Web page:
Profit Sharing at airlines has become the norm in the past ten years. Delta Airlines profit sharing results in a big bonus this year. These are the details
On Valentines Day, Delta Airline employees received news that they would be splitting 1.6 billion dollars in profit sharing. Since the airline employs 90,000 individuals, this comes out to the equivalent of an additional two months of pay for every employee.
What is Profit Sharing
The decade following 9/11 was a difficult one for the airlines. The number of flights was cut as the flying public was skittish about taking to the air. Hundreds of airline pilots, including several of my friends, were furloughed for multiple years. Add to this reality the change in the mandatory retirement age for pilots from age 60 to age 65 and the airlines had, effectively, no captain retirements for five years. Fuel prices tended to climb during the decade as well, eating into airline profits.
Meanwhile, the unionized airline employees (including pilots and maintenance workers) continued, as always, to push for higher wages and more job security. The unions and management reached a somewhat risky (for the unions) settlement. Wages would go up, if profits went up. In return for less of a guaranteed hourly wage increase, employees would get a percentage of the profits that the company made.
The Story at Delta
Delta began paying out the profit sharing in 2010. Since 2016, the profit sharing has exceeded one billion, with a b, dollars every year. The total of 1.6 billion for 2019 was paid out on Valentines Day 2020. Valentines Day has become the traditional payout date and has brought a new kind of “love” at Delta the past five years. This years’ total was the second highest (percentage wise) in history.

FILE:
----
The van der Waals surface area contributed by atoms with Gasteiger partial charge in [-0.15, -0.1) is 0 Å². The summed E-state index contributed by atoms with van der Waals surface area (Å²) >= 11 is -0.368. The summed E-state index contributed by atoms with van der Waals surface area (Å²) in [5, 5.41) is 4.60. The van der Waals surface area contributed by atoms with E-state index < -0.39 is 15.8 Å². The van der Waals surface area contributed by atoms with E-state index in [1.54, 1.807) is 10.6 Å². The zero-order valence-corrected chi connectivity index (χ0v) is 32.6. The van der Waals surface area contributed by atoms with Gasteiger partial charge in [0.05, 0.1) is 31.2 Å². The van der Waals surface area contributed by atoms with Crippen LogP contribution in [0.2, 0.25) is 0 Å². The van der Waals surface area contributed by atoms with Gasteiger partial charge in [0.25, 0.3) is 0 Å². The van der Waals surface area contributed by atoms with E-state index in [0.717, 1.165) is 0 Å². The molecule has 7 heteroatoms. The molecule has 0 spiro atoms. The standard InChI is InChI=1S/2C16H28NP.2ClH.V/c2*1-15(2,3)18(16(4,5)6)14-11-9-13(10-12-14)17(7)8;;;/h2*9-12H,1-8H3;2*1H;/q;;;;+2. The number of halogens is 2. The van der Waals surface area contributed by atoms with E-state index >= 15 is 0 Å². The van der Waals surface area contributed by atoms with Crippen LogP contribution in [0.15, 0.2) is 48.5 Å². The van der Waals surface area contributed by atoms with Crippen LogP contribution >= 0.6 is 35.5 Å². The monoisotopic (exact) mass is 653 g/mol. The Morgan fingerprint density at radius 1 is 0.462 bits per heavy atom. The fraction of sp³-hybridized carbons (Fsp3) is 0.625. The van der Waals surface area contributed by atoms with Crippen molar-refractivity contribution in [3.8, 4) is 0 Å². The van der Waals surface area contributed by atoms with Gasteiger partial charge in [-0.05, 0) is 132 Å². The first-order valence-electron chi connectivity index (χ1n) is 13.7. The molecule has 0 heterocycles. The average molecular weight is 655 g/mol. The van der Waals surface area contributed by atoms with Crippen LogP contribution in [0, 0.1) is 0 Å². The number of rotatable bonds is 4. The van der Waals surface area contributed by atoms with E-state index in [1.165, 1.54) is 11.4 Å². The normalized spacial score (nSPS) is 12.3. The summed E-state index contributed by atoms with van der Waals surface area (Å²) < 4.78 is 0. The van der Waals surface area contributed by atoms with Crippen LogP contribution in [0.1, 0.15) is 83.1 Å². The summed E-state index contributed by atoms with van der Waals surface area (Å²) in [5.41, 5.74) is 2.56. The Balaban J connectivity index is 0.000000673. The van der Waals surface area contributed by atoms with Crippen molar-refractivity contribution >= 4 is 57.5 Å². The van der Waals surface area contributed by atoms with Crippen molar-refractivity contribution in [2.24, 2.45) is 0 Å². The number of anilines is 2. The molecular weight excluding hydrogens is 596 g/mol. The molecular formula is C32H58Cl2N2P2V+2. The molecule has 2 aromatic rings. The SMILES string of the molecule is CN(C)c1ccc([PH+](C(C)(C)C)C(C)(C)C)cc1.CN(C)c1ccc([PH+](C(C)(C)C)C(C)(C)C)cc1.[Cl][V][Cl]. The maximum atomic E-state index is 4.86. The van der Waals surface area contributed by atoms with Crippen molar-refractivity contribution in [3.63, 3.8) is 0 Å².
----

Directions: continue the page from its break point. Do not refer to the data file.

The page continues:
The 16.6% cash payout equated to around two months of pay for the average employee. For a pilot making $200,000 per year that comes to over $33,000. Those kinds of bonuses have pilots at the other major carriers, United and American, green with envy.
Two Closing Thoughts
During the hard times at the airlines, the carriers had to find ways to stay in the black. So, they added fees for items one would expect to travel with on a trip: suitcases. I am still galled by the fact that I must pay $25 (minimum) for a bag on Delta Airlines. Can you imagine catching a taxi or a bus and having to pay to bring your suitcase. Somehow customers acquiesced. Now that the hard times are over and profits are in the billions, Mr. Delta could you please fly my bag for no charge? If for no other reason that I have to stand in the aisle and watch a 70 year old lady and everyone else on the plane try to lift their carry on into the overhead bin.
Finally, as economist Jeff Haymond, and others, have repeatedly pointed out: Incentives matter. When workers are given incentives to perform in a way that helps the organization and they get rewarded accordingly, performance improves. That is the fatal flaw with socialism, which is being touted by so many politicians. Under socialism, all pilots would get paid the same, regardless of performance. So, what is the incentive to perform well in a socialistic system? There is none.
Delta Airlines has proved, beyond a shadow of a doubt that incentives matter. Question: Do you want a high performing pilot or a mediocre one? Incentives help all of us.
For a picture of how Delta celebrated with a A321 aircraft see the following story.